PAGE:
That the secondary literature on Thoreau abounds should come as no surprise.  Robert Richardson Jr.’s biography Henry Thoreau: A Life of the Mind offers a fine, accessible portrait of the writer against the intellectual backdrop of the nineteenth century.  In A Wider View of the Universe: Henry Thoreau’s Study of Nature, Robert Kuhn McGregor examines Thoreau’s development from naturalist to ecologist.  Lawrence Buell’s  The Environmental Imagination: Thoreau, Nature Writing, and the Formation of American Culture offers a definitive examination of nature as central to the work of American writers.  And in Thoreau and the Sociological Imagination: The Wilds of Society, Shawn Chandler Bingham examines Thoreau as a critic of modern society and the progenitor of what has become environmental sociology.  Donald Worster’s A Passion for Nature is the definitive biography of John Muir, whom Worster calls “the greatest forerunner of modern environmentalism.”  Worster describes Muir’s time in Yosemite, his founding of the Sierra Club, and his work on behalf of national parks.  Mark Harvey’s Wilderness Forever: Howard Zahniser and the Path to the Wilderness Act, a biographical study of the primary writer of the Wilderness Act, provides much background not only on how the environmentalist activities culminated in federal protection, but on how the writings of Thoreau and Muir served as a template and inspiration for the act.  Those interested in the desert writers discussed above will want to seek out Esther Lanigan Stineman’s Mary Austin: Song of a Maverick and James Cahalan’s Edward Abbey: A Life.  Cahalan’s book is particularly authoritative, and he paints a balanced, detailed picture of the environmentalist’s work.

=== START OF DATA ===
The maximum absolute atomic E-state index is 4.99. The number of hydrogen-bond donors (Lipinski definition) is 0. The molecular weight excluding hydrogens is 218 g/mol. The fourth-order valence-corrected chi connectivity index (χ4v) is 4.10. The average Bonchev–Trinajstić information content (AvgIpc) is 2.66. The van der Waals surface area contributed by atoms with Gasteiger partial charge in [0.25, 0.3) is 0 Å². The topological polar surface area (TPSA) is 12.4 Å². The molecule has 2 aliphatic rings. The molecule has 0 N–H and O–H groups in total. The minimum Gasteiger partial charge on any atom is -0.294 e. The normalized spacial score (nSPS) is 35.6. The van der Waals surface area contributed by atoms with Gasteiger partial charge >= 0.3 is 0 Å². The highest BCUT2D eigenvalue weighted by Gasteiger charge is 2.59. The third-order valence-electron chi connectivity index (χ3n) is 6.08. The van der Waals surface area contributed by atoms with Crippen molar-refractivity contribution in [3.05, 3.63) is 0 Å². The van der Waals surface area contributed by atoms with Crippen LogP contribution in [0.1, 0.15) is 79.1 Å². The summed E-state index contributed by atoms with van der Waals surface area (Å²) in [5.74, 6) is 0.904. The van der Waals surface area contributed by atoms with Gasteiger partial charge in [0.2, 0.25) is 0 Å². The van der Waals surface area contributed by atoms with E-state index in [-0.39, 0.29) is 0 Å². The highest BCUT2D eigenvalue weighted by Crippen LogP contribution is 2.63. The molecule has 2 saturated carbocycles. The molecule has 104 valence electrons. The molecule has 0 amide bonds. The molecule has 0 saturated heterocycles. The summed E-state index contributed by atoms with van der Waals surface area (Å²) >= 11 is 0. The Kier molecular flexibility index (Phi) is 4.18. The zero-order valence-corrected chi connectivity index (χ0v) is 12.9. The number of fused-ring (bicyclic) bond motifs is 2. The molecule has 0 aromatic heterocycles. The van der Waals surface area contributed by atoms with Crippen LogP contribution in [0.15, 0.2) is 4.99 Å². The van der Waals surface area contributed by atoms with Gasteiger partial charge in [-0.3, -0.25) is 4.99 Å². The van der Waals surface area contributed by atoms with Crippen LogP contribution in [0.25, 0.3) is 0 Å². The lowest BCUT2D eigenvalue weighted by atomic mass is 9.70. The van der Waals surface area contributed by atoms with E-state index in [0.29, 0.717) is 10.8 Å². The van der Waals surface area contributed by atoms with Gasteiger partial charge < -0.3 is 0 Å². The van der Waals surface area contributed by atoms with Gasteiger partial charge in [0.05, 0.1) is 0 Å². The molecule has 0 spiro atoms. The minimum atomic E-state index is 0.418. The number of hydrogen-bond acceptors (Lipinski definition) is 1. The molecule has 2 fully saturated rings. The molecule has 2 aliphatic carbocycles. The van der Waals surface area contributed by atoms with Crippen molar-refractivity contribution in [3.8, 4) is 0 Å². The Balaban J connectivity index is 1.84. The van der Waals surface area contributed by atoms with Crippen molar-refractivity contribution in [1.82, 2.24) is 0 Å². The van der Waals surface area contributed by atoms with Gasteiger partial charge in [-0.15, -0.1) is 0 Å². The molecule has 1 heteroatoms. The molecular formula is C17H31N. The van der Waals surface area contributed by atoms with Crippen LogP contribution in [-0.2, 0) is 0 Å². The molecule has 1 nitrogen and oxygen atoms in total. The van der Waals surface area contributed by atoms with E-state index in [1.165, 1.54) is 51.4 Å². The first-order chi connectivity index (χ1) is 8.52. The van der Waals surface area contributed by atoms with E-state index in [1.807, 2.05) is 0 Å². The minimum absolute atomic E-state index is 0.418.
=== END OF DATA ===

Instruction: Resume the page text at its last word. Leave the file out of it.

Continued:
In the twenty-first century, wilderness writing has transmuted into writing about the natural world and how to save it from the depredations of humankind—certainly a reasonable shift.  In Deep Things out of Darkness: A History of Natural History, John Anderson provides an engaging account of his early interest in natural history and of the naturalists who paved the way for the modern understanding of ecology.  And in Conserving Words: How American Nature Writers Shaped the Environmental Movement, Daniel Philippon emphasizes language and rhetoric in looking at five individuals whose evocative language came to serve the cause of the environmental movement.  Philippon discusses Theodore Roosevelt (and his concept of “frontier”) and Mabel Osgood (who coined the “garden” metaphor), but also John Muir (and his notion of “park”), Aldo Leopold (“wilderness”), and Edward Abbey (and the metaphor “utopia”).

Conclusion

American writers, from the 1600s onward, have continually found the wilderness a rich subject for nonfiction exploration, and many of these works both affect and reflect citizens’ attitudes toward and relationship to the country’s wildest regions, which, though once pervasive, now exist primarily in protected remnants.  The works have profoundly influenced the conservation and preservation movements and government legislation and activities.  Wilderness writing also represents a distinctly American literature and is arguably the nation’s first and most continually vital literary tradition.  At its best, it is a boldly interdisciplinary form of writing that is ripe for academic discovery and explanation.

Works Cited